The data call was very successful. We obtained a great deal of new data covering previous years, including 2016, from a wide variety of consultancies and vendors. We have data from over 40 data contributors, 23 of which were used in the final data analysis. From those 23 data sets, the data covered over 114,000 applications, which is one of the biggest data sets on application security anywhere. And you can download it from our GitHub repo. At the last minute, we also received data from BugCrowd. The interesting thing about bug bounty programs is that kudos and payouts only occur when fully validated, and it also shows what is on the top of the list from the point of view of bug bounty programs. The bug bounty data backed up our analysis in terms of prevalence data, so we were definitely on the right track.

The survey was wildly successful. We received over 500 survey responses, so I think we can safely claim consensus on the two new items - Insecure Deserialization and Insufficient Logging and Monitoring. These two items were obviously top of mind for many this year considering the era of the mega breach is not slowing down. We discuss our methodology in more detail within the OWASP Top 10 - 2017 itself, as many will wonder why we didn't use the two top items directly. The short answer - and this should be no surprise - some of these other issues were already in the OWASP Top 10 due to prevalence data, such as XXE and access control.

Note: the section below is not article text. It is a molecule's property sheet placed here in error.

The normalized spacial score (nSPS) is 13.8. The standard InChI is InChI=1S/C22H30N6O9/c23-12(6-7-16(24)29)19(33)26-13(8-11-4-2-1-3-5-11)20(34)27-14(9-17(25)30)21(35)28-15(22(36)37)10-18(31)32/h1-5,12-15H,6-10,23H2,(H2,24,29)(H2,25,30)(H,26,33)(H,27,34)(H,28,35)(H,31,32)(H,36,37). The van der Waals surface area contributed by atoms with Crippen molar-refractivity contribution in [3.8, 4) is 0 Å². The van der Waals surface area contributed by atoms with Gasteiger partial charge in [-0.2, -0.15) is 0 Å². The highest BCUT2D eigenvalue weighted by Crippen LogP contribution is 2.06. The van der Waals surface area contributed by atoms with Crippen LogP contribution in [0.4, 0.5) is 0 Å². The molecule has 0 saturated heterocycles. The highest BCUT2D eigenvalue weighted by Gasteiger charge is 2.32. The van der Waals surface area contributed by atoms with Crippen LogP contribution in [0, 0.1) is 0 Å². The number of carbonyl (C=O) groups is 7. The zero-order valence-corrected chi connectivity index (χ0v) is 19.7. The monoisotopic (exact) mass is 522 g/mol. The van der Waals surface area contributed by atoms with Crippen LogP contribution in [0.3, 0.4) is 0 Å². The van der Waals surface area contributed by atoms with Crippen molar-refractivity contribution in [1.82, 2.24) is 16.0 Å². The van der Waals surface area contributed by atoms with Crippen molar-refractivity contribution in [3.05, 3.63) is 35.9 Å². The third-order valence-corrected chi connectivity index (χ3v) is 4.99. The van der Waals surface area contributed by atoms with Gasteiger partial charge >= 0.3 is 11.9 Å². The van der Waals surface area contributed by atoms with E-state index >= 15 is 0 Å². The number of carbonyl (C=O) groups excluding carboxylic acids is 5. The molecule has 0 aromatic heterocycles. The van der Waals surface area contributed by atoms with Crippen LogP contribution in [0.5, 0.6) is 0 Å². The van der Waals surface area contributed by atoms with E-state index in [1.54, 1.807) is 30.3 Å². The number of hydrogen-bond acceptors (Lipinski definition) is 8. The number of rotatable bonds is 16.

OWASP Top 10 - 2017I will address some of the frequently asked questions - why have CSRF and unvalidated redirects and forwards been removed? It's time to move on. The data for these is no longer strong enough to warrant inclusion, especially when we only have 8 data supported spots with our new methodology, and these two items didn't rank in the community survey. This is actually a sign of success; the fact that CSRF is finally going away is a sign that the OWASP Top 10 has been successful at its mission. Back when I included CSRF in 2007 as a forward looking item, there was no data for it. At all. But ~ 100% of applications had CSRF at that time. Now it's less than 5% of all applications. If you use a modern framework, you're pretty much covered without doing anything. That's a huge success.